Moreover, once we acknowledge that HTTP respects the 50-year-old need for designing in both a stdout, as well as a stderr response, most of us cannot see what in the HTTPS is wrong with continuing to use classic data-exchanging techniques. -Even arguments over using the more lean array encoding in JSON -v- XML seem moot: The classic use of & and = are as terse as it gets? -Certainly everything outside of what HTML 5 Forms can support is an exercise best described by the Pareto Principle?

Once again, if it ain't broke, why spend industry-billions trying to fix it? --Book sales??

(In other words, perhaps we all should first try to understand how things work BEFORE we try to re-invent things as small... uh ... as the Internet? (i.e. Every first-year web designer knows that HTTP Forms can have hidden fields. Why not a hidden service-version identifier, as well?))

Real World Results

Indeed, when used as a forms-injector, I was able to forms-inject over 180,000 recipes into a web-hosted, HTML Wiki tool. -The results can be seen at the Wiki Recipe Club.

But legacies are not everything. Oh sure, it is great to be 'easy to use', but what WE find easy to use, others will find just as easy to hack...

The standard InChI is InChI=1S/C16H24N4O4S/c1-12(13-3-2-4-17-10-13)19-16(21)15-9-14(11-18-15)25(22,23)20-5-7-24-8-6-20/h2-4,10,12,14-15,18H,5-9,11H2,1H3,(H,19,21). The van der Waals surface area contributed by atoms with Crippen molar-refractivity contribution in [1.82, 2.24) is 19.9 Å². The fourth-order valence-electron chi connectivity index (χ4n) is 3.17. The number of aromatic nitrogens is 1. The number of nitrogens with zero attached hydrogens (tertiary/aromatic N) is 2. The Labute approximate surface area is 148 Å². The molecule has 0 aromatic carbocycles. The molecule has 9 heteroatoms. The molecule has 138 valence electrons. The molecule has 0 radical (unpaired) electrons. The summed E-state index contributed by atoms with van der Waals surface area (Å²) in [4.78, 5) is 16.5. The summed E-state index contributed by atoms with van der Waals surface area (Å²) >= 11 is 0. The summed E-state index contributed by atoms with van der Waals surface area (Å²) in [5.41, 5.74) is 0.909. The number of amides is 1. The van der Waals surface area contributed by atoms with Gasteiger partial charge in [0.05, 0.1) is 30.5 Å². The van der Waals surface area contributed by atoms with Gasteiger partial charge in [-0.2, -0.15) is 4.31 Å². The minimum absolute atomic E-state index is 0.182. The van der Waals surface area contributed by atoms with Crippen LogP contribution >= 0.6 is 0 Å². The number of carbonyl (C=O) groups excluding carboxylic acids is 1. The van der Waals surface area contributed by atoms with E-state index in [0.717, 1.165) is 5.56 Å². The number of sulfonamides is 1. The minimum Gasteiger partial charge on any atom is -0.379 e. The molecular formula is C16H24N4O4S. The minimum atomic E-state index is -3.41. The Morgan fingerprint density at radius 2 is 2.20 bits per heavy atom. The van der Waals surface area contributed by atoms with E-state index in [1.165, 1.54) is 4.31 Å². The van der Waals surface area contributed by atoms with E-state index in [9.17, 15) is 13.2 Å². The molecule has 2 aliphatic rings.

Therefore, once our service version(s) are under control, the next simple idea here is to allow us to focus more upon the transactional plumbing, than the data-exchange protocol. (i.e. While HTTP is great, modern enterprises are about a lot more than HTTP!)

Hence EXTENDING a legacy to be able to SWAP TRANSACTIONS with a "blind" HTTP Endpoint / Service is far more clandestine:

// TEST: Complex POST (ping -w- redundant GET parameters)
PostRequestTest request = new PostRequestTest();
if (, response) == false) {
if (response.isComplete() == false) {
if (response.isNull() == true) {
String[] lines = response.getResponse();

Operationally encoded, data-driven, and / or custom-encrypted (rather than clearly protocol-dependant & far too demonstrative,) transactions. (All one needs to break a cypher, after all, are enough common keywords to look for? -Put enough of those tokens in the exact same location each time, and one might as well not encrypt anything at-all?)

The Project

So without further ado about how to 'properly' encoded data, operations, and 'service contracts', here is a fast, easy way to exchange data with any HTTP Server:

Unlike Apache's wonderful HTTPCore, EasyHTTP consists of a mere handful of classes. A minimalist feature-set that will allow us to secure either our data, or our server-side operations, in any way WE feel the need to do-so.